Christmas Present

Jan stands by the Christmas tree, waiting for everyone to settle down with their drinks before she dishes out the presents. She scans the room with mounting excitement, hoping they’ll be pleased with what she’s bought. There are darts for Mike, a Discman for Rob, ballet shoes for Amy, a knitting basket for Mum, golf bag for Dad, not to mention all the other bits and bobs she’s enjoyed wrapping. She’s done well this year; made a little money go a long way.

But wait a minute. Who’s that in the corner? Oh God, no! There’s someone she forgot. Her throat tightens as her eyes begin to fill. She holds in a cry, wondering if there’s something she has hidden away upstairs, that she can quickly wrap and pass off as a thoughtful gift. She needs to divert their attention while she runs through the house, looking for something – anything. She stifles a sob but the pain in her chest is too great…

She wakes up, moisture glistening on her arms in the half light. Tears pour down her face as she rocks backwards and forwards. That dream again. Will she ever manage to lose it?

The exam nightmare also pops up from time to time, when she’s under pressure at work and her boss is looking to downsize again, but she hasn’t spent the night trying to squash endless clothes into tiny suitcases for a long time. She hasn’t had a holiday in years. Not since Mike left.

***

Pushing back the duvet, she swings her legs over the edge of the bed. It’s nearly time to get up anyway. She pads into the bathroom and sits on the loo while the bath fills and fragrant steam clouds the room. She’s recklessly added the last of the Orange Blossom bath oil. What the hell? It’s Christmas Day, after all.

Jan has no idea why she’s panicking this year. It’ll just be the two of them; her and Mum. She’ll pick the old lady up from the The Laurels and bring her back for lunch. They’ll watch a bit of telly – her mum still enjoys seeing the Queen – and then she’ll make a cup of tea with a piece of M&S Christmas cake. Mum will open her present; some lavender smellies from the chemist down the road and ten pairs of sturdy cotton knickers. She won’t remember that’s what she had last year, and the year before.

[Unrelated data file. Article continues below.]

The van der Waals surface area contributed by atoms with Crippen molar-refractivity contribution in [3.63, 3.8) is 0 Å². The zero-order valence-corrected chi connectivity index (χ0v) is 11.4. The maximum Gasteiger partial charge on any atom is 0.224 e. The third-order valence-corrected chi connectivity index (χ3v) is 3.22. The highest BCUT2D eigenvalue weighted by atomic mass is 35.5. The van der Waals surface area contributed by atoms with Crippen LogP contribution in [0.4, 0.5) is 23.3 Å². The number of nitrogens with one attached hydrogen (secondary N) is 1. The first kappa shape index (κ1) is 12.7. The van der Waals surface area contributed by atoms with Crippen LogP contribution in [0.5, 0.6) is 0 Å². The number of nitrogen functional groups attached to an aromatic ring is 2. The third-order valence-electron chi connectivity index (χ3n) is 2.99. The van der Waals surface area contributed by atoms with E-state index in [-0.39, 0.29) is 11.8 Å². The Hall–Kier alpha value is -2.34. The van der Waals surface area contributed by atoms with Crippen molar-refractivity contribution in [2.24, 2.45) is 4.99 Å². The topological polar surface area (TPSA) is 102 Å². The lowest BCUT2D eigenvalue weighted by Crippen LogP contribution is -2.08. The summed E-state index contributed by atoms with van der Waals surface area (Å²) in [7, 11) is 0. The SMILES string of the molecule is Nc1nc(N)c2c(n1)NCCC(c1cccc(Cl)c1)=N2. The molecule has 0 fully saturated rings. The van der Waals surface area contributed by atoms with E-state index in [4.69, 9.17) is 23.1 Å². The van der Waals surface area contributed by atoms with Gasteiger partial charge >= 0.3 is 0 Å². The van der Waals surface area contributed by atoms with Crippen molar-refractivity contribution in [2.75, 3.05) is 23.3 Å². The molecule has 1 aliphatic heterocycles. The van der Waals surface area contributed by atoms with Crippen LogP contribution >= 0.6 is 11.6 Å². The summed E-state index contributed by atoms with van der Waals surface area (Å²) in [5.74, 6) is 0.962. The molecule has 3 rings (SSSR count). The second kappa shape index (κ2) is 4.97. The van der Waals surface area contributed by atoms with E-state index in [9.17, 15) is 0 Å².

It’s been a long time since she’s had a gift in return. Not since her divorce. Jan understands Mike blames her for the breakdown of their marriage. Her refusal to put her mother in a care home was the last straw, but Janet knows she would make the same choice again even though, in the end, she had to admit defeat. And that’s another failure she’s learned to live with.

The kids come home when they can, but they’re busy with their own lives and off round the world at every opportunity. Jan doesn’t blame them. Life’s for living. She wishes she’d understood that sooner.

These days it takes a while to shake off her anxiety dreams. She lies in the bath until her fingers have wrinkled, breathing in the scent with closed eyes. Eating toast in the kitchen, she hums along with carols on the BBC. The voices soar and tears sting her eyes. They used to go to the service at the church on the corner, but now she’d feel too exposed. Anyway, she has the veg to prepare and it won’t do to be late at The Laurels. She can sing along with the radio and no one will see her tears fall into the potato peelings.

***

She arrives early at the Home and they’re already herding the residents into the dining room. The air is rank with boiled greens and disinfectant, but the staff are wearing paper hats and jollying everyone along. Barry’s waiting by the tree with her mother. He towers over her as she sits in the wheelchair, her small wet eyes darting about under her best hat. As Jan approaches, he stoops and whispers in the old woman’s ear.

“Happy Christmas,” her mum says, thrusting out a gaily wrapped package.

Barry pats her shoulder. “That’s my girl.”

Jan stammers her thanks, holding the gift loosely, as if she has to pass it on.

“What’s that?” Her mother points at the parcel with suspicion.

Barry’s voice is gentle. “It’s Orange Blossom. Jan’s favourite.You told me so yourself.”

“Goodness! When did she say that?” Jan gapes in astonishment. Her mother hasn’t said anything relevant for such a long time.

Barry’s cheeks colour above his neatly trimmed beard. “A couple of years ago.”

“And you remembered?”

Jan glances up and notices how blue his eyes are. How kind and full of interest. Heat rushes to her face and she looks away, fumbles with her mother’s coat buttons. Barry shuffles and clears his throat.

The chaotic procession around them gradually filters into the next room and they are alone with only an old woman in a wheelchair between them. Jan feels lightheaded and realises she’s holding her breath.

“Jan,” Barry says, at last. “Are you doing anything tonight?”

***

Jan waits by the tree until everyone’s settled. She hopes they’ll like their presents. She’s done well this year; made a little money go a long way. But wait a minute! There’s someone else, sitting quietly in the corner. Her stomach lurches. She squints, moves closer until she can see his face. His blue eyes crinkle at the corners as he leans towards her, offering her something bright. She takes the little package and her heart thuds as she removes the paper.

Orange Blossom. He remembered. It’s her favourite.

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Comments
  1. gardentiger says:

    Wonderful. So moving.

  2. Jan Carr says:

    Sweet story, Sue.
    I enjoyed it.

  3. Kate F Eaton says:

    Glad to have stumbled upon this. Simply lovely!

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